KAMPILAN – According to Filipino history, the Kampilan sword is believed to be the main sword that struck down the famous explorer Ferdinand Magellan by the legendary Chief Lapu-lapu. Originally dual pointed with a carved hilt, these Filipino swords and daggers of the Moros of Sulu and Mindanao are carried by warriors who are in the first line of defense; and actually are considered a national weapon of the Moros of Sulu & Mindanao.
KALIS – A traditional double edge sword to double the pain, and do a dual job that single edge sword can’t do. Kalis swords are believed to have originated in the 13th century on the island of Java in the Indonesian archipelago, and migrated to the Philippines, Malaysia, and various other Southeast Asian countries.
ITAK TAGALOG – The Tagalog region in the Philippines has used this bladed tool only for cracking coconuts and for harvesting root crops. Eventually it evolved to become one of the deadly weapons of the Tagalog people.
SINGLE-EDGED OR DOUBLE-EDGED
Among Filipino blades, the most basic point of distinction is whether a particular knife or sword is single-edged (isang talim) or double-edged (magkabilaang talim). Single-edged swords are usually curved while those belonging to the double-edged variety are almost always straight.
Double-edged swords pose greater danger to the user hence their use requires a higher level of skill. To realize the inherent risk in the use of this weapon, just hold out a double-edged sword in front of you. Notice that while one edge is facing your opponent, the other edge is facing you as well.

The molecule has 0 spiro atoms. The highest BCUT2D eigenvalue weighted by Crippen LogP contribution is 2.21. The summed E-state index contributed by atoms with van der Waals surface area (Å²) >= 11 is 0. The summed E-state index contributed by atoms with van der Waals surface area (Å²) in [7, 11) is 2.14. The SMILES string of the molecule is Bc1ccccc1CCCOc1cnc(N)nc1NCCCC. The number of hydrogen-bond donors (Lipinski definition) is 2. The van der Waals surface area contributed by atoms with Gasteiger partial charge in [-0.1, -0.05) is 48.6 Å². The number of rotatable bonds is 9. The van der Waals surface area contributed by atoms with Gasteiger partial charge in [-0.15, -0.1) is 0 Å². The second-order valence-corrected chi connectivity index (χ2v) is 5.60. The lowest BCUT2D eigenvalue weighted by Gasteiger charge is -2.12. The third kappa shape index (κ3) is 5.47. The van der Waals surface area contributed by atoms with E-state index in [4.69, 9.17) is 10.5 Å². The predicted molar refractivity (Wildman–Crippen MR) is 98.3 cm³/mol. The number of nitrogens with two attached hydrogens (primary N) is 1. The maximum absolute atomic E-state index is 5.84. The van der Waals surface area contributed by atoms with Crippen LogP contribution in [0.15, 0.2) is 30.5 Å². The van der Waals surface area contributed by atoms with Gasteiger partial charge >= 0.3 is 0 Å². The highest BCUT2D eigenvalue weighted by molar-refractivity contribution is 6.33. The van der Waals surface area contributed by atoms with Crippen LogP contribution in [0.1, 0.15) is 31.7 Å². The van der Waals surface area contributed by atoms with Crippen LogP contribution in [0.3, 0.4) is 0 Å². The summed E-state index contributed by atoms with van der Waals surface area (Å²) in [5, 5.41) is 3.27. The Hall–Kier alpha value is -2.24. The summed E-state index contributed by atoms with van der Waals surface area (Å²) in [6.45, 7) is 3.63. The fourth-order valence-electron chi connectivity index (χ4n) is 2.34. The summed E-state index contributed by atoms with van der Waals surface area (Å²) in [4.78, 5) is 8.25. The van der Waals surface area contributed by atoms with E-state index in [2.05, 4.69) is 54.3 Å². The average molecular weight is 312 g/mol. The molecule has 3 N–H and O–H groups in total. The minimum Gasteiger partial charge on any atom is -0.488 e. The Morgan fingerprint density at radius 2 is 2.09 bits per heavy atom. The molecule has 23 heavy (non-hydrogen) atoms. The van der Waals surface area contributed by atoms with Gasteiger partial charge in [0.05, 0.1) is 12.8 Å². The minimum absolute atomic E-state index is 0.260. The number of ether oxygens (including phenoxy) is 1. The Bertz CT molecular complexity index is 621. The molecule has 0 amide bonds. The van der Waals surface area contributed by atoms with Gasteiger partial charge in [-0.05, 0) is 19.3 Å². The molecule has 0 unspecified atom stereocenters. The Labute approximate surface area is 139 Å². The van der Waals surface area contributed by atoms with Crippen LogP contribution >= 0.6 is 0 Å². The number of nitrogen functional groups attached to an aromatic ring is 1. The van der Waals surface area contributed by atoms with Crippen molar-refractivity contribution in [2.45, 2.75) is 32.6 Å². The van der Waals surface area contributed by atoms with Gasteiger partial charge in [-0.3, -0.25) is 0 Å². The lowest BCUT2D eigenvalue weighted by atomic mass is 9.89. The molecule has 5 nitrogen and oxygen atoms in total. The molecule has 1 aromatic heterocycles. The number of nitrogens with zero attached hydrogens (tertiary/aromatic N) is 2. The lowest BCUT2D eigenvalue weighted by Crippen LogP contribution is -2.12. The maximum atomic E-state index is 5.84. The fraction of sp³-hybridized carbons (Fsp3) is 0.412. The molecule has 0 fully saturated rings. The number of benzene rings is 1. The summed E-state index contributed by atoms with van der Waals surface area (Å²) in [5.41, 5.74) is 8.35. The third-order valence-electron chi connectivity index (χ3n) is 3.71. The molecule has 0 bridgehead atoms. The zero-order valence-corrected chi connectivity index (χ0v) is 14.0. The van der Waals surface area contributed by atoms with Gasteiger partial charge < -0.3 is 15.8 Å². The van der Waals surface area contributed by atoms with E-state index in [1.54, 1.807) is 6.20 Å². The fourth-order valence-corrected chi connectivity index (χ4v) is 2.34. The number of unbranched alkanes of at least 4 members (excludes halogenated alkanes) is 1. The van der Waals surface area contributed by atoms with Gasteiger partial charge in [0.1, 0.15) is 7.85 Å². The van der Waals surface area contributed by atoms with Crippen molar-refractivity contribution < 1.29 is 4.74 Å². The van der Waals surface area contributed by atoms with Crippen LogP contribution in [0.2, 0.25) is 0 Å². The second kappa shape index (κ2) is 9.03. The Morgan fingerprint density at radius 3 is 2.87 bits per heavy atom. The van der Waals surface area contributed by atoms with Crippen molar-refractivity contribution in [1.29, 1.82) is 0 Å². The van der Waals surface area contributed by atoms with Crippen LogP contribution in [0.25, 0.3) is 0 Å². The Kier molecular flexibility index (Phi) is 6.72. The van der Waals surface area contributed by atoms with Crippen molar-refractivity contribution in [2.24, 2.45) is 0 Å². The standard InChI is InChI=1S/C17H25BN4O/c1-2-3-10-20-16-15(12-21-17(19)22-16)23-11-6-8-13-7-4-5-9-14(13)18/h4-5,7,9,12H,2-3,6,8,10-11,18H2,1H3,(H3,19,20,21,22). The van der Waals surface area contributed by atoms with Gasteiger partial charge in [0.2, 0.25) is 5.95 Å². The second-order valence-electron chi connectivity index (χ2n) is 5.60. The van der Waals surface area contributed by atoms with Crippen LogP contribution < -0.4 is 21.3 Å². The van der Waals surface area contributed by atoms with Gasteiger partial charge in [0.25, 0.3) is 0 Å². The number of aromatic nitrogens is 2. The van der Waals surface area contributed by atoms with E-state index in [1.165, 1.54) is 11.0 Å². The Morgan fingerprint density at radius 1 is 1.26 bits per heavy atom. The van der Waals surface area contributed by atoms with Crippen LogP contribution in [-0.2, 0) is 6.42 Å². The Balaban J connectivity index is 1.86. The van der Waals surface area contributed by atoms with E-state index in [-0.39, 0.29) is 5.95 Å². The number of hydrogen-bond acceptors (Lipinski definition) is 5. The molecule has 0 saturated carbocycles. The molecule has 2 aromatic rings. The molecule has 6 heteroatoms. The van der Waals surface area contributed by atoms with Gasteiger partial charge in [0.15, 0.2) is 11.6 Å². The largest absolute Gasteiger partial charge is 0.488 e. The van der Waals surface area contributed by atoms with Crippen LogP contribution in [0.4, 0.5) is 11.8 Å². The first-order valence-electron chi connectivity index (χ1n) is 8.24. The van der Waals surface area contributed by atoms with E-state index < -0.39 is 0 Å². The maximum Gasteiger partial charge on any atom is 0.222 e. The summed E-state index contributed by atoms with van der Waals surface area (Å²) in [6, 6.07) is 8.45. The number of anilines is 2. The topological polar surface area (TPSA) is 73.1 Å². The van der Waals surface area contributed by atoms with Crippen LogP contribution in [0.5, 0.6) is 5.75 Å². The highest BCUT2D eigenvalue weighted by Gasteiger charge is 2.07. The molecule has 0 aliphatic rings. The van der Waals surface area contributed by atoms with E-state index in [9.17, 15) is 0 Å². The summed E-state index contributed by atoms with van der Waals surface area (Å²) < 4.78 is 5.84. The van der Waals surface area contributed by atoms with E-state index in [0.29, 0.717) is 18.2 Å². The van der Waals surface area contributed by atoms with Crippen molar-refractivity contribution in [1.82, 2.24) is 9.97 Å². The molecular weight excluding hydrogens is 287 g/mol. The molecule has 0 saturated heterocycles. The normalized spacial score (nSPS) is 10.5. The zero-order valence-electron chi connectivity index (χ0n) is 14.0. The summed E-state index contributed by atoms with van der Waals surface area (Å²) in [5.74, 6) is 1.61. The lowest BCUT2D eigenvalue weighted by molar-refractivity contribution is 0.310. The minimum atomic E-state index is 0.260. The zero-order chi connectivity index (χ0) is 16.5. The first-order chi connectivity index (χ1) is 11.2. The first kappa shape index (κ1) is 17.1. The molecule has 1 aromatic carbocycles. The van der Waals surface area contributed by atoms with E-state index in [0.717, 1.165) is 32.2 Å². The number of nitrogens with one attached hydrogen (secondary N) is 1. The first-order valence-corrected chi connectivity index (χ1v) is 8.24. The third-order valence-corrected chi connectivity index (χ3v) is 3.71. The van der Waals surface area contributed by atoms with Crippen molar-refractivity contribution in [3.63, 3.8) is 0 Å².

Concave edge – 1. Can reach around opponent’s block. 2. Cutting mainly occurs in (a) the side of the curve nearest your hand, (b) hacking in the center, (c) hooking or stabbing toward the end of the weapon.
Convex edge – 2. Hits must be placed (a) near center of the blade or (b) slightly forward for cutting. Hence, treat it like a shorter bladed weapon. 2. Thrusts are out.
Blade mastery demands that its practice become second nature. Filipinos before were one with their baled because it’s essentially part and a piece if their being. The bolo – the most common weapon at their disposal – was seen as a life-giver (since it’s a farming tool) and a life defender (for self-defense).
Learn more about traditional Filipino weapons review as well as how their design affects the manner of cutting by reading our post Filipino Martial Arts Weapons – A Complete List.
Here’s a list of long blades used in Filipino Martial Arts:
- Pinuti: aluminum Filipino training swords from the Cebu Island. The blade is shaped that resembles a “Sundang” but elongated.
- Sundáng or Iták: a household or farm bladed implement. Its blade has an evident belly, and a carved ground tip with a handle slanting down.
- Barong: a flat, broad, leaf-shaped blade frequently utilized by women.
- Binakoko: a lengthy blade. It is named after a porgy fish.
- Dinahong palay: has an extremely fine blade shape that resembles a rice leaf.
- Filipino Kris sword or Kalis: an Indo-Malay dagger, frequently having an undulating blade, it is most frequently utilized in the southern region.
- Kampilan Filipino weapons: a fork-tipped sword, famous in the southern part of the Philippines.